FIG. 7 illustrates the operative relationship of seat assembly 50 and leg rest assembly 18 in their respective rear "upright" and "stowed" positions in which an occupant may enjoy conventional seating. FIG. 8 illustrates seat assembly 50 of recliner mechanism 10 in a forward fully "reclined" position and a "tilted" position (phantom lines). Likewise, leg rest assembly 18 is shown in its extended operative position. Upon rotation of actuator lever 22, seat assembly 50 is rearwardly "tilted" relative to a horizontal axis upon forward longitudinal movement on base assembly 56 to the position shown. In this "tilted" position, application of deliberate pressure by the occupant on seat back 52 permits the additional range of "reclining" movement. In this "fully" reclined position, the included angle "B" between seat back 52 and seat frame 54 is at its maximum level.

With particular reference to FIG. 4, the primary components of recliner mechanism 10 which produces the above-noted movement characteristics will now be described. Recliner mechanism 10 includes a wheeled carriage assembly 60 upon which mirror-image left and right side rail assemblies 62 are securely affixed for supporting seat assembly 50 therebetween. Carriage assembly 60 is supported for longitudinal fore and aft movement on stationary base assembly 56 for generating the "tilting" movement of seat assembly 50. More particularly, when carriage assembly 60 is released to move forward relative to base assembly 56, seat assembly 50 tilts to the "tilted" position. Likewise, rearward movement of carriage assembly 60 returns seat assembly 50 to the normal upright position.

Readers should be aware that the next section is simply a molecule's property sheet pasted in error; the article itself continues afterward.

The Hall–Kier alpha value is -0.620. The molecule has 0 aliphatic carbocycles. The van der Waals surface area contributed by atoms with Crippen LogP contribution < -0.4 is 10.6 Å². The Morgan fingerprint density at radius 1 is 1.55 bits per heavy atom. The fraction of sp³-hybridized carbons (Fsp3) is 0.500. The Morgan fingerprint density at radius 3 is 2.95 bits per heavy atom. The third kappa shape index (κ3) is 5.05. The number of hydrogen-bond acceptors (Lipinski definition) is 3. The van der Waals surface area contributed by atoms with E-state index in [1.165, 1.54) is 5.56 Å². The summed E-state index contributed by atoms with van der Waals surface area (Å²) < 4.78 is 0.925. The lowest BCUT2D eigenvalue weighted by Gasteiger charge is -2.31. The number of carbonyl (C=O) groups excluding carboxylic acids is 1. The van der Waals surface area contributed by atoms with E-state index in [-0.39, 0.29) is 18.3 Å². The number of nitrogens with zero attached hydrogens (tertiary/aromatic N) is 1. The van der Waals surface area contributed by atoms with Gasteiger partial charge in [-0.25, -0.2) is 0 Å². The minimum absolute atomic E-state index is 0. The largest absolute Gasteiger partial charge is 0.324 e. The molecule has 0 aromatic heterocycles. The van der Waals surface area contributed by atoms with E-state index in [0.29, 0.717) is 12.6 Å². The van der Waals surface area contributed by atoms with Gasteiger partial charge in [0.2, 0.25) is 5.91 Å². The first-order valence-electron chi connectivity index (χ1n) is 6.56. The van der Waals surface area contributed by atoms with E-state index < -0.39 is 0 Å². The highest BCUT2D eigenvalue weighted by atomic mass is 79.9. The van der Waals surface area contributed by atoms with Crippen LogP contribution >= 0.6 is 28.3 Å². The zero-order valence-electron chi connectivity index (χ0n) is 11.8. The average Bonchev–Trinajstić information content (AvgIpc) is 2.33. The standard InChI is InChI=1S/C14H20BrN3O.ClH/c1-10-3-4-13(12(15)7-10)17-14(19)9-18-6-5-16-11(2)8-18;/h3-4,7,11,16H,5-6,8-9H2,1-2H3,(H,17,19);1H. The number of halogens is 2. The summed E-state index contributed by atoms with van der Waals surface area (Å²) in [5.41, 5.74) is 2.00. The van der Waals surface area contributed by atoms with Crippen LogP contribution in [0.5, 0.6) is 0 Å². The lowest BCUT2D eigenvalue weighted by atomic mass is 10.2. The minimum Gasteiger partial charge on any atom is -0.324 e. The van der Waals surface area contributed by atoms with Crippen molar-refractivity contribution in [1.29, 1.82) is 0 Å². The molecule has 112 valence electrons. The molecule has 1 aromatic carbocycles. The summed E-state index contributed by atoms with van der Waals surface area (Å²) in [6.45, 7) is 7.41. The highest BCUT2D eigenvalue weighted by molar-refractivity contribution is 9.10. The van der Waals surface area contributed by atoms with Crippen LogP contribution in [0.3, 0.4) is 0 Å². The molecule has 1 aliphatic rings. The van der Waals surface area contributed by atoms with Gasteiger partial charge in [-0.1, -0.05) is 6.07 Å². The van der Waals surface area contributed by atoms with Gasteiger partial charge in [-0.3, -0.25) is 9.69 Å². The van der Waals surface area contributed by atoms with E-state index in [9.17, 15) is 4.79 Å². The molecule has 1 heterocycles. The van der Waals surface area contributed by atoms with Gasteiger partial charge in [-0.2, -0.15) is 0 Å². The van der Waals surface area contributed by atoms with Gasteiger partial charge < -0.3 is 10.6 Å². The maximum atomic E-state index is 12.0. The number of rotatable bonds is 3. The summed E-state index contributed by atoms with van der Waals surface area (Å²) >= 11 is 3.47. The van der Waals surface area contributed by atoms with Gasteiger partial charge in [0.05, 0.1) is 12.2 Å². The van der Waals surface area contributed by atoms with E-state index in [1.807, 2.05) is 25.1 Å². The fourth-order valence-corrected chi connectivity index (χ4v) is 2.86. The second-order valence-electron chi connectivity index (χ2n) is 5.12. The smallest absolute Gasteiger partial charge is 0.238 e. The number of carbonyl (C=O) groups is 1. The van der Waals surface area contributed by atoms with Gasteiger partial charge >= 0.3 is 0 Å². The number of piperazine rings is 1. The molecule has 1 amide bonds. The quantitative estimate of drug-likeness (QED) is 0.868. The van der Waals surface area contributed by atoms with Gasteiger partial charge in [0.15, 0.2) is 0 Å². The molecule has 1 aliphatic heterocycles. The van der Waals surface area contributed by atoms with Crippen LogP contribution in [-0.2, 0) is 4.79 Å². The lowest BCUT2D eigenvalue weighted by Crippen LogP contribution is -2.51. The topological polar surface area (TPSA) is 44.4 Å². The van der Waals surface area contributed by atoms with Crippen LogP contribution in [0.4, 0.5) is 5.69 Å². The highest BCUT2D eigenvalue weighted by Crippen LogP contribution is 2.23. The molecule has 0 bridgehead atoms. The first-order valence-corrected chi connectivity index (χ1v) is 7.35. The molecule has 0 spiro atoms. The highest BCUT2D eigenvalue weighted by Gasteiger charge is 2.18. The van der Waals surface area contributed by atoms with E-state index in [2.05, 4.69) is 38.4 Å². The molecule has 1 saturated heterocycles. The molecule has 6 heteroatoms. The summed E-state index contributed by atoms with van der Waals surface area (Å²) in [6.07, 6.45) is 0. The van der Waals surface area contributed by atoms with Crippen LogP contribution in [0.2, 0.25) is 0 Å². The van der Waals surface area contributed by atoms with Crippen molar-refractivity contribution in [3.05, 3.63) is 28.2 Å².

Carriage assembly 60 is a rigid support structure having wheeled units 64 disposed for rolling movement in left and right tracks 66 of base assembly 56. Tracks 66 are aligned in parallel facing relation and are channel-shaped rectangular members which are preferably, downwardly curved from back to front to generate a gravity-assisted "down-hill" rolling movement of wheel units 64 therein. Tracks 66 are rigidly secured at opposite terminal ends via left and right angled brackets 68 to bottom rails 46 of frame assembly 12. With reference to FIG. 9, carriage assembly 60 is shown to include left and right angled brackets 69 each having a first wheel unit 64 secured to an outer forward portion thereof. Left and right pivot levers 70 are affixed to left and right angled brackets 69, respectively, for pivotable movement about pivot 71 and include a second wheel unit 65 at their rear-most end. The opposite end of pivot levers 70 is secured to its respective left and right "tilt linkages", the structure and operation of which will be described hereinafter. Extending transversely between left and right angled brackets 69 is an upper reinforcement rail 74. Similarly, transversely extending between left and right pivot levers 70 is a lower reinforcement rail 76. These reinforcement rails 74 and 76 provide structural rigidity to carriage assembly 60.

Left and right side rail assemblies 62 are affixed to carriage assembly 60 for supporting seat assembly 50 therebetween during "tilting" movement of seat assembly 50 upon forward movement of carriage assembly 60 on base assembly 56. In addition, side rail assemblies 62 pivotably interconnect seat back 52 and seat frame 54 for permitting independent "reclining" movement therebetween following "tilted" movement. Each side rail assembly 62 includes a seat plate 80 fixedly secured to a side plate bracket 81 which is, in turn, secured to its respective angled bracket 69 of carriage assembly 60. Left and right seat swing assemblies 82 are provided for pivotally coupling seat back 52 to seat frame 54 for "reclining" movement therebetween.